Integrating thinking skills in foreign language learning: Whatcan we learn from teachers’ perspectives?
Thinking Skills and Creativity
© 2016 Elsevier Ltd. All rights reserved.
Reason for embargo
Teaching thinking is important for learning and social practice and teachers around the world are encouraged to integrate thinking skills in teaching. However, little is known about teachers’ conceptions, beliefs and practice about integrating thinking skills in foreign language instruction. This paper addresses this issue by examining teachers’ cognition about thinking skills in EFL classrooms in China through the analysis of 473 self-completed questionnaires, four focus group interviews with 18 teachers and a further follow-up classroom observation and video-based reflection of three teachers. Data analysis focuses on bringing all the data together to generate an in-depth understanding about how teachers conceptualise thinking skills and how these skills are perceived to be promoted in subject learning. This study suggests that EFL teachers in China find it difficult to define thinking skills and hold fragmented and insufficient understanding about the concept. The teachers also demonstrated overall positive attitudes towards integrating thinking skills in language classrooms, although they do not believe thinking skills should be promoted specifically in language classrooms. The study also revealed that teachers believe that thinking skills can be taught, and especially through reading, science and maths. Moreover, integrating thinking skills in teaching is closely related to the focus of the English subject, curriculum, class time and textbooks. There is a strong case for arguing for immediate teacher training to develop both content and pedagogical knowledge of teaching thinking skills.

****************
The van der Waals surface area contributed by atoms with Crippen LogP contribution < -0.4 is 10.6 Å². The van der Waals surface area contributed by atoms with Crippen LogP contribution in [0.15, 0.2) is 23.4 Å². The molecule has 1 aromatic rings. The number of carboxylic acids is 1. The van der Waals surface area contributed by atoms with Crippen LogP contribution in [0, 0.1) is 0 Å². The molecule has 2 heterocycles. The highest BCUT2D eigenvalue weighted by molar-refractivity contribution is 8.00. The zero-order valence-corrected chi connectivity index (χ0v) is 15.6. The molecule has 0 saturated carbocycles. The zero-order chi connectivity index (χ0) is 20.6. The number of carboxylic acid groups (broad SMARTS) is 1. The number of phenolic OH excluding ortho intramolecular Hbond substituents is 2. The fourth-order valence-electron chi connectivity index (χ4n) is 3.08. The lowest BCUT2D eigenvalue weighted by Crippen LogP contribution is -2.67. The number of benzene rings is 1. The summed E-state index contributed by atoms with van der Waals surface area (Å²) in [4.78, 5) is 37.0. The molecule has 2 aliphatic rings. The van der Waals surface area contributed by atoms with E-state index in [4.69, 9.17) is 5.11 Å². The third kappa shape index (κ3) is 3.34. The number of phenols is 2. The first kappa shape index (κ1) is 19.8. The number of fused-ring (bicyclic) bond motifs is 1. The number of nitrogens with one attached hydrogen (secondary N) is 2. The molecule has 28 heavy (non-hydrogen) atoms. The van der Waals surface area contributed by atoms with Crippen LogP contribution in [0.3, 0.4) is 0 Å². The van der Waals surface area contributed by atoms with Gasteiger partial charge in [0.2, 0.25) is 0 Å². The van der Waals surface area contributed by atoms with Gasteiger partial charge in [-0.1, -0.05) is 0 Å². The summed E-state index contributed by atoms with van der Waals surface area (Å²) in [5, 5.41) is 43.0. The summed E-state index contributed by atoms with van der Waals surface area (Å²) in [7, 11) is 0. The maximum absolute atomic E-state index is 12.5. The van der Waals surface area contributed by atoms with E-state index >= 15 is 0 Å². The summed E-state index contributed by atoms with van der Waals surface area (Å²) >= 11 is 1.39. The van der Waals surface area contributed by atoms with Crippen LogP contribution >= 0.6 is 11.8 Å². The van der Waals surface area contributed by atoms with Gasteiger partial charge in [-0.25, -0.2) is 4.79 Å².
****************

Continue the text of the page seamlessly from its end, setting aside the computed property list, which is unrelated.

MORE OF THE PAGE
This is the author accepted manuscript. The final version is available from the publisher via the DOI in this record.